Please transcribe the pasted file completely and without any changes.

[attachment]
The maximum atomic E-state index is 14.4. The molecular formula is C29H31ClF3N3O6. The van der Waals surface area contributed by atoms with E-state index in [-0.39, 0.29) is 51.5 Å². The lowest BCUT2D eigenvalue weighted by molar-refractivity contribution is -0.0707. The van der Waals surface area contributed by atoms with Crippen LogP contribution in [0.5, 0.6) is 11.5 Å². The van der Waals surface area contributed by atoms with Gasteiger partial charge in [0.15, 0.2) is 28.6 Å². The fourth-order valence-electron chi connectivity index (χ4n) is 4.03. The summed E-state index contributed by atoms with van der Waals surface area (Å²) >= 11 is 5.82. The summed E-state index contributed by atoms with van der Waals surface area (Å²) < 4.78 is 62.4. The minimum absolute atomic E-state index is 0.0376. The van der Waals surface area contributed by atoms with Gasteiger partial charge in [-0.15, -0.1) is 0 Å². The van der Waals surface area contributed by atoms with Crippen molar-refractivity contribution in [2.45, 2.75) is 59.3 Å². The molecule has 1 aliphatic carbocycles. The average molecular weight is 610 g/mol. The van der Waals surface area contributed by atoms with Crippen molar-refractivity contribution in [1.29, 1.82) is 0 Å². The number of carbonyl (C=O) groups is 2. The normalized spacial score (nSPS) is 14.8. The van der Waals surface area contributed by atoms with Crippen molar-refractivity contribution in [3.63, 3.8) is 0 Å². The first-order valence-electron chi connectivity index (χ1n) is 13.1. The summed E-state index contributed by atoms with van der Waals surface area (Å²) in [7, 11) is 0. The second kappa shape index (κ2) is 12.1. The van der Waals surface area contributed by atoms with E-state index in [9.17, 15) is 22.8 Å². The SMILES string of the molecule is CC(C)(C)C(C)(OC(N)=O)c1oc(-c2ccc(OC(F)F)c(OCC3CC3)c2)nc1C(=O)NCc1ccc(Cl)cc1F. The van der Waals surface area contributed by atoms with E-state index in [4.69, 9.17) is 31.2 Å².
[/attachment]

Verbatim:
The maximum atomic E-state index is 14.4. The molecular formula is C29H31ClF3N3O6. The van der Waals surface area contributed by atoms with E-state index in [-0.39, 0.29) is 51.5 Å². The lowest BCUT2D eigenvalue weighted by molar-refractivity contribution is -0.0707. The van der Waals surface area contributed by atoms with Crippen LogP contribution in [0.5, 0.6) is 11.5 Å². The van der Waals surface area contributed by atoms with Gasteiger partial charge in [0.15, 0.2) is 28.6 Å². The fourth-order valence-electron chi connectivity index (χ4n) is 4.03. The summed E-state index contributed by atoms with van der Waals surface area (Å²) >= 11 is 5.82. The summed E-state index contributed by atoms with van der Waals surface area (Å²) < 4.78 is 62.4. The minimum absolute atomic E-state index is 0.0376. The van der Waals surface area contributed by atoms with Gasteiger partial charge in [-0.15, -0.1) is 0 Å². The van der Waals surface area contributed by atoms with Crippen molar-refractivity contribution in [2.45, 2.75) is 59.3 Å². The molecule has 1 aliphatic carbocycles. The average molecular weight is 610 g/mol. The van der Waals surface area contributed by atoms with Crippen molar-refractivity contribution in [1.29, 1.82) is 0 Å². The number of carbonyl (C=O) groups is 2. The normalized spacial score (nSPS) is 14.8. The van der Waals surface area contributed by atoms with Crippen molar-refractivity contribution in [3.63, 3.8) is 0 Å². The first-order valence-electron chi connectivity index (χ1n) is 13.1. The summed E-state index contributed by atoms with van der Waals surface area (Å²) in [7, 11) is 0. The second kappa shape index (κ2) is 12.1. The van der Waals surface area contributed by atoms with E-state index in [9.17, 15) is 22.8 Å². The SMILES string of the molecule is CC(C)(C)C(C)(OC(N)=O)c1oc(-c2ccc(OC(F)F)c(OCC3CC3)c2)nc1C(=O)NCc1ccc(Cl)cc1F. The van der Waals surface area contributed by atoms with E-state index in [4.69, 9.17) is 31.2 Å².